(Updates with water company news conference, quotes, changes byline)
By Ann Moore
CHARLESTON, W. Va., Jan 10 (Reuters) - Up to 300,000 residents in West Virginia were left without tap water on Friday after a chemical spill that forced the closure of schools and business in the state capital and led the federal government to declare a disaster.
Health officials advised residents to use tap water only for flushing toilets and fighting fires and the company that runs the state's largest water treatment plant said it was unable to predict when the water would be safe again to drink.
Governor Earl Ray Tomblin declared a state of emergency for nine counties, and President Barack Obama issued an emergency declaration on Friday.
The spill of 4-Methylcyclohexane Methanol, a chemical used in the coal industry, occurred on Thursday on the Elk River in Charleston, West Virginia's capital and largest city, upriver from the plant run by West Virginia American Water Co.
"We don't know that the water's not safe, but I can't say it is safe," Jeff McIntyre, president of West Virginia American Water, told a televised news conference.
Tests were being done on the water, McIntyre said, but he could offer no timeline for when water would be declared safe for normal use.
The chemical is not highly lethal, but since the company does not regularly see it as a contaminant, the level that could be considered safe has yet to be quantified, he added.
Water carrying 4-Methylcyclohexane Methanol has an odor like licorice or anise, he said. A company spokeswoman said the chemical could be harmful if swallowed and could cause skin and eye irritation.
McIntyre said the spill originated at Freedom Industries, a Charleston company that produces specialty chemicals for the mining, steel and cement industries. A company spokesman did not respond to requests for comment.
Emergency workers and American Water distributed water to centers around the affected area. Local residents formed long lines at stores as shelves of bottled water quickly emptied.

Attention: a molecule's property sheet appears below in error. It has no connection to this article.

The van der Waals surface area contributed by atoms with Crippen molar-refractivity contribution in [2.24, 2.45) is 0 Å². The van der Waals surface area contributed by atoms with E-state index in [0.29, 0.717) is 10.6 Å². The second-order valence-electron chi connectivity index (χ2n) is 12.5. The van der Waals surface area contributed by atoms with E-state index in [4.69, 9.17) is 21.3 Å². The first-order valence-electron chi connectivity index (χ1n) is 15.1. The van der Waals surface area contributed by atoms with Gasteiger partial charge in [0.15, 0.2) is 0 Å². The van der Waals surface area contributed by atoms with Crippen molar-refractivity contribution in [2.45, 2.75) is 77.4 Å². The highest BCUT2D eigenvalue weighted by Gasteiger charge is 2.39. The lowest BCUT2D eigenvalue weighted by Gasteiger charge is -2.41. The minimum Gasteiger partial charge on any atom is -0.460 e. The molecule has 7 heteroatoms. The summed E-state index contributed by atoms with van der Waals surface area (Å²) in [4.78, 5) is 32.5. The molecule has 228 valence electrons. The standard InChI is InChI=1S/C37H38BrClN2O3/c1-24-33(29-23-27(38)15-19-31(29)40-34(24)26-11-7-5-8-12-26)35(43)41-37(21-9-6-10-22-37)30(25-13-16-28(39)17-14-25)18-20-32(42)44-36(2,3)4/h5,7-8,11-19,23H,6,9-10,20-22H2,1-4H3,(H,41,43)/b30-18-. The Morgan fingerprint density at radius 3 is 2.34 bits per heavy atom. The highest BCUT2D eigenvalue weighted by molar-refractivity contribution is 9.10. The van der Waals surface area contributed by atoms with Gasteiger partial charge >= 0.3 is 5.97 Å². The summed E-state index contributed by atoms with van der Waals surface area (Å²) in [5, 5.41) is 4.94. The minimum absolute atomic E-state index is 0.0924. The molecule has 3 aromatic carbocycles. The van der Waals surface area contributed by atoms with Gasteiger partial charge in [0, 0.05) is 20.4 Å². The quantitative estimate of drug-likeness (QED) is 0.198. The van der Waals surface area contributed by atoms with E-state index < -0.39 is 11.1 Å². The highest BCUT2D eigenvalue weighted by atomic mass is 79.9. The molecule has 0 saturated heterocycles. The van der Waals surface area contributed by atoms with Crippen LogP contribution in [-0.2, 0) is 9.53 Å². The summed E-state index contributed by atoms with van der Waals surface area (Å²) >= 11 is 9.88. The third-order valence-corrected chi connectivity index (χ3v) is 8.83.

"It's just ridiculous. There's nowhere to buy water and everywhere seems to be sold out. This isn't going to last two days," said Jaime Cook of Charleston, who was buying one of the last jugs of water at a Walmart store.
Tina May, a Charleston resident, even considered heading out of town for the weekend.
"I'm not sure how long I can last without a shower. This is unbearable," she said.
The Kanawha-Charleston and the Putnam County Health Departments ordered the closure of all restaurants and schools receiving water from the West Virginia American Water company.
Schools also were shut across many counties, including Boone, Cabell, Clay, Jackson, Kanawha, Lincoln, Pocahontas and Putnam.
The West Virginia Department of Environment Protection got a report of a strange odor on Thursday morning and visited the Freedom Industries site, where they found a leaking storage unit, a spokeswoman for Gov. Tomblin said. (Additional reporting by Ian Simpson in Washington, Mary Wisniewski in Chicago and Eric M. Johnson in Seattle; Editing by Eric Walsh and Stephen Powell)
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